Now, of course, we all recognize the MPG in MPGe, but that's the easy part.
But that little lower case e at the end, that's actually surprisingly powerful.
Let's break down the acronym, first of all.
MPGe stands for miles per gallon of gasoline.
Now the equivalent part is where we're talking about energy in a gallon of gas as opposed to the volume of a gallon of gas, which is what MPG basically refers to.
Here's how they work that out numerically.
The EPA says that a gallon of gas has 115,000 BTUs, or British Thermal Units, of potential energy in it.
And that they say is equivalent to 33 point 7 kilowatt hours of stored electricity.
Kilowatt hours is typically how you measure hours in a battery.
Now the math isn't simple, as you can imagine, and this is part of they actually pull that equation together.
Let's take a look at how cars that use mpg are sorted out.
Battery Electric cars can have mpg, like a Nissan Leaf or a Tesla Model S. All you do is plug them in and that's there only source of power.
Then you've got plug in hybrids.
Those are vehicles that have a gas engine and a bigger battery and can still run in a blended or separate modes.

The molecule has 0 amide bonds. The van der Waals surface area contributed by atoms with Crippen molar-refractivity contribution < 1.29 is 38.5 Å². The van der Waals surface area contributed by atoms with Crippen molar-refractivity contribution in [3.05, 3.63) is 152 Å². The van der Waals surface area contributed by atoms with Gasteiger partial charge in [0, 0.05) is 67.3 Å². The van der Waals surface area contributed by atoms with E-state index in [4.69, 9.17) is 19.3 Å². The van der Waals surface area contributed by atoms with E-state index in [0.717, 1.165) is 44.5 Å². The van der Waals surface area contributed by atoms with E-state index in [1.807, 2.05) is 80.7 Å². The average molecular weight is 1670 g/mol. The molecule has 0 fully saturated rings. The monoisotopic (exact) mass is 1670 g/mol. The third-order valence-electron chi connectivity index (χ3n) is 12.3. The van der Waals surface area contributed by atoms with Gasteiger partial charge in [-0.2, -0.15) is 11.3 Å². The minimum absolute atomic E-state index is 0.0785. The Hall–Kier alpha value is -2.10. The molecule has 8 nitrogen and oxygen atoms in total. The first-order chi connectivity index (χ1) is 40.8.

You've also got hydrogen fuel cell car, which is also electric, but using a different source to generate the volts.
What you won't find in an MPG rating on is a conventional hybrid, because the EPA has just deemed those to be.
Now, if you look at the sticker, it's an interesting story.
Here's a battery electric car.
All it has is an MPGe number cuz it doesn't run in any other mode.
There's no gas involved.
Go to a plug-in hybrid and it gets very busy.
Here's your MPGe on the left, which shows the pure electric running.
On the right, here's the blended system number that shows the fact that it also can run on gas.
That's your MPG number.
What I also want you to notice is what's in the fine print on these new stickers.
Look underneath either the MPG or the MPGe, and you now find a European style gallons per 100 miles, or over here, kilowatt hours per 100 miles.
This is not just semantics.
If you do this, you can avoid what's called the MPG illusion, which basically says that if you measure a car that improves from ten to let's say 15 MPG.
That is not the same as a car that improves from, let's say, 50 to 55.
You might think those are equivalent gains.
In fact, the lower number improvement is vastly more significant than the higher number improvement of the car that started at 50.
But if you measure in energy per 100 miles, it's linear.
The distortion is taken out mathematically.
And of course the gas engine car doesn't get MPGE at all.
You'll see your traditional number there on the sticker still because all it does is run on gas.
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